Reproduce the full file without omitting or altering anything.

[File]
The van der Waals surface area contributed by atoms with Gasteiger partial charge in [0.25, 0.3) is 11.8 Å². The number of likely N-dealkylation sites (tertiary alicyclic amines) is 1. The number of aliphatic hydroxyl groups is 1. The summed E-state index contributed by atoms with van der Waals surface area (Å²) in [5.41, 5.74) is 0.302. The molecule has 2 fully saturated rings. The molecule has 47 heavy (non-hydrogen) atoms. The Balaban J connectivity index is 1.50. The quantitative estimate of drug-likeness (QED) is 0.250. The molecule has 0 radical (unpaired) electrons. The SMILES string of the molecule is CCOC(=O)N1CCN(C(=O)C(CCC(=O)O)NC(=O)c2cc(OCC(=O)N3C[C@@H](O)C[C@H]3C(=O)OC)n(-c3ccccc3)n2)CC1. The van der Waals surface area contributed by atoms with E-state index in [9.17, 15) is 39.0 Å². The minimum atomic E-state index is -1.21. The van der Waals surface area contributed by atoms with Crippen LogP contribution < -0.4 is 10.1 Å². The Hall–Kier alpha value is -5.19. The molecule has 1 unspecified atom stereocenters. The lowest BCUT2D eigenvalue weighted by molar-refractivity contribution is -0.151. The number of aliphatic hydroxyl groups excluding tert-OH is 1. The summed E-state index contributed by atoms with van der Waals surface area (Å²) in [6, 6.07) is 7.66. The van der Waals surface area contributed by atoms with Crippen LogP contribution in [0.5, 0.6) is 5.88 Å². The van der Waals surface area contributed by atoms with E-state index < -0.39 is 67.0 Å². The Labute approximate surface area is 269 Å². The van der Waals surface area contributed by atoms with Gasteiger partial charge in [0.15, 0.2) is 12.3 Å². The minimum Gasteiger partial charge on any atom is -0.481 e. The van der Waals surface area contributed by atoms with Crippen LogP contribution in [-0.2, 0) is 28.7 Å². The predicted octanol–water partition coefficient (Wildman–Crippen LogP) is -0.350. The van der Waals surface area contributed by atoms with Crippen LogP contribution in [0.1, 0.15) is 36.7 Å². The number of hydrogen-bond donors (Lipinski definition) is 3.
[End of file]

The van der Waals surface area contributed by atoms with Gasteiger partial charge in [0.25, 0.3) is 11.8 Å². The number of likely N-dealkylation sites (tertiary alicyclic amines) is 1. The number of aliphatic hydroxyl groups is 1. The summed E-state index contributed by atoms with van der Waals surface area (Å²) in [5.41, 5.74) is 0.302. The molecule has 2 fully saturated rings. The molecule has 47 heavy (non-hydrogen) atoms. The Balaban J connectivity index is 1.50. The quantitative estimate of drug-likeness (QED) is 0.250. The molecule has 0 radical (unpaired) electrons. The SMILES string of the molecule is CCOC(=O)N1CCN(C(=O)C(CCC(=O)O)NC(=O)c2cc(OCC(=O)N3C[C@@H](O)C[C@H]3C(=O)OC)n(-c3ccccc3)n2)CC1. The van der Waals surface area contributed by atoms with E-state index in [9.17, 15) is 39.0 Å². The minimum atomic E-state index is -1.21. The van der Waals surface area contributed by atoms with Crippen LogP contribution < -0.4 is 10.1 Å². The Hall–Kier alpha value is -5.19. The molecule has 1 unspecified atom stereocenters. The lowest BCUT2D eigenvalue weighted by molar-refractivity contribution is -0.151. The number of aliphatic hydroxyl groups excluding tert-OH is 1. The summed E-state index contributed by atoms with van der Waals surface area (Å²) in [6, 6.07) is 7.66. The van der Waals surface area contributed by atoms with Crippen LogP contribution in [0.5, 0.6) is 5.88 Å². The van der Waals surface area contributed by atoms with E-state index < -0.39 is 67.0 Å². The Labute approximate surface area is 269 Å². The van der Waals surface area contributed by atoms with Gasteiger partial charge in [0.15, 0.2) is 12.3 Å². The minimum Gasteiger partial charge on any atom is -0.481 e. The van der Waals surface area contributed by atoms with Crippen LogP contribution in [-0.2, 0) is 28.7 Å². The predicted octanol–water partition coefficient (Wildman–Crippen LogP) is -0.350. The van der Waals surface area contributed by atoms with Crippen LogP contribution in [0.1, 0.15) is 36.7 Å². The number of hydrogen-bond donors (Lipinski definition) is 3.